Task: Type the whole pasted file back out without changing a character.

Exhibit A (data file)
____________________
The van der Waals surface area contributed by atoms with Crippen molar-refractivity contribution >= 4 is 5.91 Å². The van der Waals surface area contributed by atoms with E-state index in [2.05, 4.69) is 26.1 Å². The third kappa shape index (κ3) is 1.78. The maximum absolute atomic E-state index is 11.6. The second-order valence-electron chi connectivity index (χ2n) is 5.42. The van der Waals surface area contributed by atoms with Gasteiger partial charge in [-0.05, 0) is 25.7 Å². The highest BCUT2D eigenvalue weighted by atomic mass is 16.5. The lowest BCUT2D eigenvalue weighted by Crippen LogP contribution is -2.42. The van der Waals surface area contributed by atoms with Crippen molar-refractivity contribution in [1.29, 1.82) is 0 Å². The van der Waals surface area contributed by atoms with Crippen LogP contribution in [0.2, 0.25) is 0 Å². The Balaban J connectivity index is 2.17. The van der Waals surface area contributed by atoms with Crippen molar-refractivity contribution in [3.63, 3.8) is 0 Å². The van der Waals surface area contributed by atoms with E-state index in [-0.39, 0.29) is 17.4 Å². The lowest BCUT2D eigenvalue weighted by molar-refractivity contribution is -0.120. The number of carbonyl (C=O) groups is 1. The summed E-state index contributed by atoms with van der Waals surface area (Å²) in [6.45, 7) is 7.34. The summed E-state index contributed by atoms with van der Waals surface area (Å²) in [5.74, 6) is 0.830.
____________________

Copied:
The van der Waals surface area contributed by atoms with Crippen molar-refractivity contribution >= 4 is 5.91 Å². The van der Waals surface area contributed by atoms with E-state index in [2.05, 4.69) is 26.1 Å². The third kappa shape index (κ3) is 1.78. The maximum absolute atomic E-state index is 11.6. The second-order valence-electron chi connectivity index (χ2n) is 5.42. The van der Waals surface area contributed by atoms with Gasteiger partial charge in [-0.05, 0) is 25.7 Å². The highest BCUT2D eigenvalue weighted by atomic mass is 16.5. The lowest BCUT2D eigenvalue weighted by Crippen LogP contribution is -2.42. The van der Waals surface area contributed by atoms with Crippen molar-refractivity contribution in [1.29, 1.82) is 0 Å². The van der Waals surface area contributed by atoms with Crippen LogP contribution in [0.2, 0.25) is 0 Å². The Balaban J connectivity index is 2.17. The van der Waals surface area contributed by atoms with Crippen molar-refractivity contribution in [3.63, 3.8) is 0 Å². The van der Waals surface area contributed by atoms with E-state index in [-0.39, 0.29) is 17.4 Å². The lowest BCUT2D eigenvalue weighted by molar-refractivity contribution is -0.120. The number of carbonyl (C=O) groups is 1. The summed E-state index contributed by atoms with van der Waals surface area (Å²) in [6.45, 7) is 7.34. The summed E-state index contributed by atoms with van der Waals surface area (Å²) in [5.74, 6) is 0.830.